Hackensack Meridian Health Hackensack University Medical Center announces its latest Emergency Medicine mobile deployment and its first Emergency Medicine mobile residency rotation at the Governor Juan F. Luis Hospital on St. Croix in the U.S. Virgin Islands. The only hospital on the island, it was heavily damaged by storms last fall.
“We are proud to play a pivotal role in providing emergency care beyond the walls of our medical centers, where and when it is needed most,” said Robert C. Garrett, CEO of Hackensack Meridian Health. “The Emergency Medicine resident rotation takes this important initiative to a new level.”
The mobile assets provide a formal operating suite and a pre/post-operative unit, which also serves as an Emergency Department or Intensive Care Unit. They were developed by Hackensack University Medical Center with a federal government grant to create a rapid disaster response medical capability. The units function independent of local infrastructure and are transportable as standard tractor trailers. Upon arrival, they expand to create an environment similar to that of a permanent medical facility.
“I appreciated the opportunity to serve as this community continues to recover from the storm,” said Joan Manglicmot, M.D., a third-year Emergency Medicine resident at Hackensack University Medical Center. “I found that practicing medicine with fewer resources requires health care providers to be particularly flexible in providing the best care for patients.”
Since their inception, these mobile units have been deployed numerous times both to provide disaster relief, such as during Superstorm Sandy, to supplement medical care at large-scale events, including 2014 Super Bowl, and during hospital repairs, as is the case in St Croix.
“Global outreach offers an opportunity to be of service as a health care advocate,” said Jeffrey Boscamp, M.D., co-chief academic officer and senior vice president of Medical School Development and Integration at Hackensack Meridian Health. “The Emergency Medicine resident rotation also provides new perspectives on patient care and heightens the overall resident experience.”
Dr. Manglicmot, who served at her own expense, has received generous support from local business owners on the island who demonstrated their appreciation for her help at the hospital where she provided emergency medical care.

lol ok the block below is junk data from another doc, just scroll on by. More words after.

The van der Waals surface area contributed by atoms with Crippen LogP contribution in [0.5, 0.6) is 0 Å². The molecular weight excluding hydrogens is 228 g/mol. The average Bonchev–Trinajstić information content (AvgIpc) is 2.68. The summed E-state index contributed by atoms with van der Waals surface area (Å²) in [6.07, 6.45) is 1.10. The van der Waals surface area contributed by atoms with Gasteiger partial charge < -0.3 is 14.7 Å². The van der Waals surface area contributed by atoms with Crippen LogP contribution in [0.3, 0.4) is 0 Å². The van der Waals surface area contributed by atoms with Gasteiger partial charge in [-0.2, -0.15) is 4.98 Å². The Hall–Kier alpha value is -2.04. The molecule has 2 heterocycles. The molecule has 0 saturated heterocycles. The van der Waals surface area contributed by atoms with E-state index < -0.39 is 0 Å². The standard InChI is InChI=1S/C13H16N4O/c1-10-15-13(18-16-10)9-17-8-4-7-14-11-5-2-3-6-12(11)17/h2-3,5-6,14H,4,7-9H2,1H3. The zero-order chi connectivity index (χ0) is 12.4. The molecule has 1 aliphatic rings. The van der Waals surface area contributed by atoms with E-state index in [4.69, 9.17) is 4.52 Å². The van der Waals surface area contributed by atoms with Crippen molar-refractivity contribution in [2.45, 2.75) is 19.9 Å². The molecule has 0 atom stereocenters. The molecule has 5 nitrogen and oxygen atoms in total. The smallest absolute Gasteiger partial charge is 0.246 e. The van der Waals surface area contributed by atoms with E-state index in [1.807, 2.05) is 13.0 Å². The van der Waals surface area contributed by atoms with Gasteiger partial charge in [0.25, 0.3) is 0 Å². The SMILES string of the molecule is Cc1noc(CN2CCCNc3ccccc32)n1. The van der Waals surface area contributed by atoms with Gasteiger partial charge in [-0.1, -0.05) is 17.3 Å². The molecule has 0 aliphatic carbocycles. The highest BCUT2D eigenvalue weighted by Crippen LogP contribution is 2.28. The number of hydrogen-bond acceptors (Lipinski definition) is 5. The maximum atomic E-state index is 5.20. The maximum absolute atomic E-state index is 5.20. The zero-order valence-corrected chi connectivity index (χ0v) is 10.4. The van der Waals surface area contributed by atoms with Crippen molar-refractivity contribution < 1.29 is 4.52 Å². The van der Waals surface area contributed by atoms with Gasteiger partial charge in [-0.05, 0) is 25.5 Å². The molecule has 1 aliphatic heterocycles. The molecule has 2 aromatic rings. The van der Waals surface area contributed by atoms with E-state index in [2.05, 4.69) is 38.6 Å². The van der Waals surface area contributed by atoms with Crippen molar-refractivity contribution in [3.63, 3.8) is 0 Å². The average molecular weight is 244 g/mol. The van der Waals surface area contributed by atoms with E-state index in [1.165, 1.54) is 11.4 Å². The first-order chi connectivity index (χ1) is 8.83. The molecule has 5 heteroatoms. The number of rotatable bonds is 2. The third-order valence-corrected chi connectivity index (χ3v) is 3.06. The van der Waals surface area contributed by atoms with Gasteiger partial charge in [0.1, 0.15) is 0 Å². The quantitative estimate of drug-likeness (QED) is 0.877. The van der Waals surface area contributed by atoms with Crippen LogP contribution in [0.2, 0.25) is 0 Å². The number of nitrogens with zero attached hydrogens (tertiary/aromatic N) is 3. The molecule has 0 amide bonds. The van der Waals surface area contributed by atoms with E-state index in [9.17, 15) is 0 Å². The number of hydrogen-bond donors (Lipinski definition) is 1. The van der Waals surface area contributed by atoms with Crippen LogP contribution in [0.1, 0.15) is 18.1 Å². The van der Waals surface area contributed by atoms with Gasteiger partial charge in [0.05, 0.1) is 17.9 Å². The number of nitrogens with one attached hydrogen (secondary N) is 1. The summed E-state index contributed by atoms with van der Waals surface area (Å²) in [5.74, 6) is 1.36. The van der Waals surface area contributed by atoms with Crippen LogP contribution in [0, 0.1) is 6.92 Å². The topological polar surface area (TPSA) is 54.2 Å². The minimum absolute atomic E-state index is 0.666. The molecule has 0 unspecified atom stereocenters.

“I was grateful for the support of the people of St. Croix who helped to make this possible and made me feel so welcome,” said Dr. Manglicmot.
The idea for an Emergency Medicine resident rotation to help on St. Croix was generated by discussions between Beth Joseph, M.D., director of Emergency Medicine at the St. Croix hospital, and Herman Morchel, M.D., a Hackensack University Medical Center Emergency Medicine physician who serves as medical and engineering director of the Hackensack University Medical Center Advance Medical Emergency Resources Coalition disaster response mobile medical units, which have been deployed to the St. Croix hospital to help during storm damage remediation.
“This new resident initiative supports our mission to deliver educational and medical resources to communities with disparate health care,” said Douglas Finefrock, D.O., vice chair of the Emergency and Trauma Center at Hackensack University Medical Center. “Through the creation and development of this model, Dr. Morchel is helping to ensure that we achieve our shared purpose to transform health care and serve as leaders of positive change.”
New Jersey Governor Phil Murphy announced the deployment of the mobile hospital to St. Croix last year. The state-of-the-art modular mobile hospital unit is owned and operated by AMERCO, a nonprofit consortium of New Jersey hospitals, in collaboration with the Department of Health’s Mobile Satellite Emergency Department.
Looking ahead, the goal is to expand this resident rotation program. Hackensack University Medical Center Emergency Medicine residents are afforded one elective month in their final year of training. Many have expressed interest in following in the footsteps of Dr. Manglicmot.
Asked to offer tips for other residents, Dr. Manglicmot said, “Be there to learn and be open to understanding new cultures, which is the best way to connect with patients. Always begin by listening — it’s an important way to demonstrate respect, wherever you practice.”
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